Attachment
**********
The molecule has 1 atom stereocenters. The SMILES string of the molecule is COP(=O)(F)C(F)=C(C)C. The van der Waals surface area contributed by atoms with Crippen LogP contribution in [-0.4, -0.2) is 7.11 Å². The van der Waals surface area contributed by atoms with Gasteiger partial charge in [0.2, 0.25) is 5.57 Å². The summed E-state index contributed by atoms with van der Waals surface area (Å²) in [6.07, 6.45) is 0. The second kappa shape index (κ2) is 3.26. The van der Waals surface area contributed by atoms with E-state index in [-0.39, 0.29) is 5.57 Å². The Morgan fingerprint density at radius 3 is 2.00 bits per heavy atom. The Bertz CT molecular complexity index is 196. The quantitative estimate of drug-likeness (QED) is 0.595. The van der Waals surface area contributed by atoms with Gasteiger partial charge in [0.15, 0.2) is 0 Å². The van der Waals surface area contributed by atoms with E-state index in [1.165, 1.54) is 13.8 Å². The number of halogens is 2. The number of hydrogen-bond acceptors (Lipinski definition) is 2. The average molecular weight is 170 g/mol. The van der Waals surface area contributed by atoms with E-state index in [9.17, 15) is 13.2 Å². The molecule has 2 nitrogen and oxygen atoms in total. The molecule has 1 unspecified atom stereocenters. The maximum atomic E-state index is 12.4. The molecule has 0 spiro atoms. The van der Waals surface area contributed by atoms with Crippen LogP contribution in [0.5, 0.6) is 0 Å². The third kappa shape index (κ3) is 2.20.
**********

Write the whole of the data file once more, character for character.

The molecule has 1 atom stereocenters. The SMILES string of the molecule is COP(=O)(F)C(F)=C(C)C. The van der Waals surface area contributed by atoms with Crippen LogP contribution in [-0.4, -0.2) is 7.11 Å². The van der Waals surface area contributed by atoms with Gasteiger partial charge in [0.2, 0.25) is 5.57 Å². The summed E-state index contributed by atoms with van der Waals surface area (Å²) in [6.07, 6.45) is 0. The second kappa shape index (κ2) is 3.26. The van der Waals surface area contributed by atoms with E-state index in [-0.39, 0.29) is 5.57 Å². The Morgan fingerprint density at radius 3 is 2.00 bits per heavy atom. The Bertz CT molecular complexity index is 196. The quantitative estimate of drug-likeness (QED) is 0.595. The van der Waals surface area contributed by atoms with Gasteiger partial charge in [0.15, 0.2) is 0 Å². The van der Waals surface area contributed by atoms with E-state index in [1.165, 1.54) is 13.8 Å². The number of halogens is 2. The number of hydrogen-bond acceptors (Lipinski definition) is 2. The average molecular weight is 170 g/mol. The van der Waals surface area contributed by atoms with E-state index in [9.17, 15) is 13.2 Å². The molecule has 2 nitrogen and oxygen atoms in total. The molecule has 1 unspecified atom stereocenters. The maximum atomic E-state index is 12.4. The molecule has 0 spiro atoms. The van der Waals surface area contributed by atoms with Crippen LogP contribution in [0.5, 0.6) is 0 Å². The third kappa shape index (κ3) is 2.20.